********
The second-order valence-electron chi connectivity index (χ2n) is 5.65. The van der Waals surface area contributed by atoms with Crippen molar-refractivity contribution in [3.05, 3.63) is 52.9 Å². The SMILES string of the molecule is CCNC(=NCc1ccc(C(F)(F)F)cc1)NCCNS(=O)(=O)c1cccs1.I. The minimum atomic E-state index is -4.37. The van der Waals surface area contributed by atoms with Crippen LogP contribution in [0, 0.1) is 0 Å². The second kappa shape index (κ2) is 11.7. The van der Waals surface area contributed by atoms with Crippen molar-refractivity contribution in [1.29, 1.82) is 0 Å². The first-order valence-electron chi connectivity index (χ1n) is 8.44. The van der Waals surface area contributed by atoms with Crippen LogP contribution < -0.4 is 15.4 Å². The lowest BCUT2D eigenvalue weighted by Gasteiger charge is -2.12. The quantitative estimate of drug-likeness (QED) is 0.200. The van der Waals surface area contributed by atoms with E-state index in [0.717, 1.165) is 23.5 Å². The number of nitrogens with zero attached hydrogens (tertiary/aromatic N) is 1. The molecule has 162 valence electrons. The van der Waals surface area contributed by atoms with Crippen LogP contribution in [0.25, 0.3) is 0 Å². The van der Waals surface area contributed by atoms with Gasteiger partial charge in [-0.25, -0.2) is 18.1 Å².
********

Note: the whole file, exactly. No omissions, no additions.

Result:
The second-order valence-electron chi connectivity index (χ2n) is 5.65. The van der Waals surface area contributed by atoms with Crippen molar-refractivity contribution in [3.05, 3.63) is 52.9 Å². The SMILES string of the molecule is CCNC(=NCc1ccc(C(F)(F)F)cc1)NCCNS(=O)(=O)c1cccs1.I. The minimum atomic E-state index is -4.37. The van der Waals surface area contributed by atoms with Crippen LogP contribution in [0, 0.1) is 0 Å². The second kappa shape index (κ2) is 11.7. The van der Waals surface area contributed by atoms with Crippen molar-refractivity contribution in [1.29, 1.82) is 0 Å². The first-order valence-electron chi connectivity index (χ1n) is 8.44. The van der Waals surface area contributed by atoms with Crippen LogP contribution < -0.4 is 15.4 Å². The lowest BCUT2D eigenvalue weighted by Gasteiger charge is -2.12. The quantitative estimate of drug-likeness (QED) is 0.200. The van der Waals surface area contributed by atoms with E-state index in [0.717, 1.165) is 23.5 Å². The number of nitrogens with zero attached hydrogens (tertiary/aromatic N) is 1. The molecule has 162 valence electrons. The van der Waals surface area contributed by atoms with Crippen LogP contribution in [0.25, 0.3) is 0 Å². The van der Waals surface area contributed by atoms with Gasteiger partial charge in [-0.25, -0.2) is 18.1 Å².